The rise in popularity of REO auctions in the last few years has left many agents scratching their heads, trying to figure out how they fit into the equation. Today’s savviest real estate pros have found that auction companies do not have to be viewed as the competition, but as one more way to expand their business outreach. This does not mean that working with auction companies is a seamless transition however. Auction listings present challenges that traditional REO listings do not, such as a different commission structure and less control over the outcome. Learn how FORCE agents are working in this new realm to grow their businesses and remain competitive.

Managing New Expectations

To better move “difficult” properties, many banks are turning to auction companies. This decision can be made after the property has already been listed by an REO agent (and experienced no movement) or at the start of the process. For agents and brokers already familiar with REO properties, listing properties for an auction company is a fairly straightforward process. Debi Jensen of Century 21 All Profession has the following advice for agents who are uncertain about working with auction companies: “It is always best to keep on open mind to things that are new. And keep the lines of communication open and continuous to closing.”

When it comes to listing, she explains that, “Each auction company has their way of doing things. As the listing agent we work with them and list the property in MLS with auction site, viewing instructions, and submitting offer instructions. The auction company keeps in touch with us letting us know who has the winning bid and we take it to closing.”

Jinny Heisler of J.E. Heisler Real Estate Group, LLC advises that when working with auctions company, the listing agent must prioritize: “knowing the ins/and outs of the auction process to educate the selling agent and/or the buyer, visiting property at least once a week, having enough reserves for paying utilities or repairs, holding a minimum of three open houses, and making yourself available to agents or to buyers for calls or showings.”

While the workload is lessened with an auction property, the commission often is as well. “The downfall of the auction model in our area [western Pennsylvania] is that we have very low property values and the current trend of auction companies is either paying no commission to the buyer agent or only paying 1 percent to the buyer agent,” explains Michael Kusenko, Jr., of ERA Meridian Real Estate Group. “These low property values also mean that we’ll be paid a $600 fee to do all the work we do and then see the auction company get paid a $2,500 fee or more. Couple that with referral fees that the seller pays out of sometimes another $2,000 and the disparity in what we are paid is oftentimes a difficult pill to swallow,” he continued.

Loosening the Reins

While working with an auction company lifts a lot of responsibility off the listing agent’s shoulders, as Kusenko touched on, it also comes with a loss of control over the listing. For Lisa Lopez of Home Alliance Realty, this lack of involvement has been accompanied by a dearth communication on the auction company end.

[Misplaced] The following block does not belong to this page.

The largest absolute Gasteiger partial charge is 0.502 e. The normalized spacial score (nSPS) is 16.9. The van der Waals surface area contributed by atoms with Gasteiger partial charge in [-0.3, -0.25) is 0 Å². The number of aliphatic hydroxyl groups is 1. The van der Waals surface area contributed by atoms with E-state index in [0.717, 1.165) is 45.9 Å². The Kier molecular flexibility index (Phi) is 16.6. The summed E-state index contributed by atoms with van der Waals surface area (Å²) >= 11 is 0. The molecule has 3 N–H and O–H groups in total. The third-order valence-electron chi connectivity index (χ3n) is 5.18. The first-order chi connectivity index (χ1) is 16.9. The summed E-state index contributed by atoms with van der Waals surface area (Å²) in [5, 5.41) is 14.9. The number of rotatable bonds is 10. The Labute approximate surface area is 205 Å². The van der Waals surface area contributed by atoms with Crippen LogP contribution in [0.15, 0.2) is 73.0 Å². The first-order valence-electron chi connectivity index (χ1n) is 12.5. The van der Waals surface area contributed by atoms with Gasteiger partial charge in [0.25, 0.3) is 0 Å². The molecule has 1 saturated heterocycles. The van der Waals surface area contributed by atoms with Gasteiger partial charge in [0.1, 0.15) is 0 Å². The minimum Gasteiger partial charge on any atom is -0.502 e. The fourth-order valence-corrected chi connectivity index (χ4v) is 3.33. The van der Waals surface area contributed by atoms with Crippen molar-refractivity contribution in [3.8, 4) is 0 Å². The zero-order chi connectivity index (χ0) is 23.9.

Lopez recounted how the auction company who was processing her most recent deal did not know some basic information about the sale, which was problematic to say the least. “As a broker, and also speaking on behalf of my sales agents, when we aren’t handling the sale, we lose control of certain processes which can make or break how smoothly a sale proceeds. We are used to checking in weekly with the other side for updates. That was not happening on the sales in which we dealt with auction companies,” explained Lopez.

Kusenko has found that even gaining access to the property can be a challenge when they are listed via auction. “There is a trend to market occupied properties via auction. However, without access to the interior of the properties, we cannot get the municipal testing requirements completed to close. In those situations the auction company will get the property under agreement but it will never close without the tests being able to be completed,” says Kusenko.

Gateway to Greater Opportunities 

A lower commission and less control over the property are understandably two significant stumbling blocks for many agents when it comes to working with auction companies. However, Cynthia Daves of Coldwell Banker High Country Realty advises other agents to keep their eye on longer-term gains. Yes, individual sales when done through an auction company may not net the listing agent as much as a traditional listing, but working with auction companies come with their own rewards. Increased exposure to investors is one such reward, according to Daves.

“During a recent, one-day online auction I spent the better part of a day fielding questions from potential bidders. Once those bidders “won” their respective properties they called me back and asked me if I was interested in listing them when they were ready to go back to market. Oddly enough, several were properties were ones I didn’t have listed but that I had enough knowledge about to answer their questions. More importantly, I earned their trust,” revealed Daves.